Creating More Visibility for Canadian Journals’ Self-Archiving Policies: An Open Access Week 2020 Crowdsourcing Project



Researchers frequently need to know where and when they can share a copy of their submitted, accepted and/or published journal articles in order to: meet the requirements of a funder policy, share their research more widely through their institutional repository or a subject repository, or, decide where to publish. Most frequently, they look up the journal in question using the Sherpa RoMEO tool. However, many Canadian journals are not yet reflected in this leading international database, and for those that are, the information contained there can be old or incomplete.

CARL is therefore asking Canadian librarians, researchers, and journals to help us collect key information about these missing and incomplete journal entries to make it easier for researchers in Canada and beyond to find Canadian scholarly publication venues using this tool.


When is this project taking place?
Throughout Open Access Week, October 19-23, 2020.

How do I participate?
Use this online form to submit individual journal entries or email Lise Brin () if you have information about several journals you wish to contribute. At minimum, we ask that you submit a) the title of the journal and b) the URL for the web page on the journal website that describes its self-archiving policy. (If you want, you can check which journal policies have already been submitted here before you send yours in.)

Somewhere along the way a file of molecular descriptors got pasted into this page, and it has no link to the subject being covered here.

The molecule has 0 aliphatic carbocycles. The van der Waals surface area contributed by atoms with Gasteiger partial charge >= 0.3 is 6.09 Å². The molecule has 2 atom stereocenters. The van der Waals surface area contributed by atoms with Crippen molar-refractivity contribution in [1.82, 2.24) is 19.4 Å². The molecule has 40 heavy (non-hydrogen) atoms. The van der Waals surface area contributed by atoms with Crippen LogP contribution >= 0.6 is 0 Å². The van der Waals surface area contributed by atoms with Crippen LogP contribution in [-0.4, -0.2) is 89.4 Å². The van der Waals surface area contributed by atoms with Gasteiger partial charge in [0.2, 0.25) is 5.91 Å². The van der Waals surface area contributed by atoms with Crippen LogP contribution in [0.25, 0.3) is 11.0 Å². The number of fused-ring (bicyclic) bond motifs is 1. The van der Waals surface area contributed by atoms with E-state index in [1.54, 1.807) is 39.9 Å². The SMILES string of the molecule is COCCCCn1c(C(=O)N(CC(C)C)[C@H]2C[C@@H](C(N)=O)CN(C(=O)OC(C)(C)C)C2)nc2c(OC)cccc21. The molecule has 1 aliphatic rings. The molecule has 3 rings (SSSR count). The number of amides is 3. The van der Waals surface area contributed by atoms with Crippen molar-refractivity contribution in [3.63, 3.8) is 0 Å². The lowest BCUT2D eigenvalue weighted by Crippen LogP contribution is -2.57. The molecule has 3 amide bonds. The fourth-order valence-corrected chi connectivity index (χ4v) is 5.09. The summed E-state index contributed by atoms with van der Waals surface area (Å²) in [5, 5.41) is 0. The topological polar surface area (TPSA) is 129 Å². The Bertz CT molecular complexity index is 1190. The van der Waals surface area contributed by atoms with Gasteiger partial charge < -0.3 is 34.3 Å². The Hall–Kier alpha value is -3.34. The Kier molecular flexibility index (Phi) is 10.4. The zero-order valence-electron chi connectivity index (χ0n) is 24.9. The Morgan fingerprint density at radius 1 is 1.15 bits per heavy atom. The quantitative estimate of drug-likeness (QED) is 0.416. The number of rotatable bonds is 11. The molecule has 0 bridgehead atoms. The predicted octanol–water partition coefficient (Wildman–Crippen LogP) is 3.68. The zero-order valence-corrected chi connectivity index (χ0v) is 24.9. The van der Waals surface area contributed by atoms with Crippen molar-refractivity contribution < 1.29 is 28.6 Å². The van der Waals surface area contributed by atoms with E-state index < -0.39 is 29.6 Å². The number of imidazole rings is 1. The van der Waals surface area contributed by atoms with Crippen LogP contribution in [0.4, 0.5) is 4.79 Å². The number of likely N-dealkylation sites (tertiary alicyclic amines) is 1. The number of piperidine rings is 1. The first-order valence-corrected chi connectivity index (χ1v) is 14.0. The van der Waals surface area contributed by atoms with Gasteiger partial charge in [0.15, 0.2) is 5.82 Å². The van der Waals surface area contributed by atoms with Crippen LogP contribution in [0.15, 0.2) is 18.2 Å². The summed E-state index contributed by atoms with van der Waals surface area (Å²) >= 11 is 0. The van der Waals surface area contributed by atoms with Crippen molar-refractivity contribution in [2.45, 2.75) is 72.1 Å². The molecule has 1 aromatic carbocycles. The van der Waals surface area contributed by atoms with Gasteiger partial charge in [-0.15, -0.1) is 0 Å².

How is CARL going to transfer this information to SHERPA-RoMEO? Jisc (the organization behind Sherpa RoMEO) has agreed to collaborate with CARL and provide a clone of the SHERPA system so that a CARL representative who has been trained on this system can add and update entries for Canadian journals, which will then be pulled by the main Sherpa RoMEO database. This work is expected to be undertaken between December 2020 and March 2021.


What is a self-archiving policy?
Publishers establish archiving policies to define how authors may share articles published in their journals in other online venues (e.g., subject or institutional repositories). A self-archiving policy will often stipulate: which version of the article can be shared (pre-print; accepted manuscript ; final published version), at what point (prior to publication; at the time of publication; a specified period of time after publication), and where (author website; institutional repository; subject repository).

What is the Sherpa ROMEO database?
Sherpa RoMEO is a free, public, online database managed by the UK not-for-profit Jisc that allows you to search for publishers’ policies for archiving journal articles online. Each entry in the database summarizes a publisher’s policy for archiving articles, including which version of an article can be deposited, where it can be deposited, and any conditions that are attached to that deposit.

What if a journal does not have a clear policy related to self-archiving by authors?
If you are involved as an editor or publisher of a journal that does not currently list a self-archiving policy on its website, we recommend adding this information to your website. The Canadian Association of Learned Journals recommends that at minimum your policy meet the threshold of the Tri-Agency Open Access Policy on Publications – that accepted manuscripts be allowed in an open access institutional or subject repository within 12 months of publication (with a link back to the official publication venue). Examples of policies are given on the CALJ web page mentioned above. You can also consult your institution’s scholarly communication librarian or copyright specialist on wording for your policy.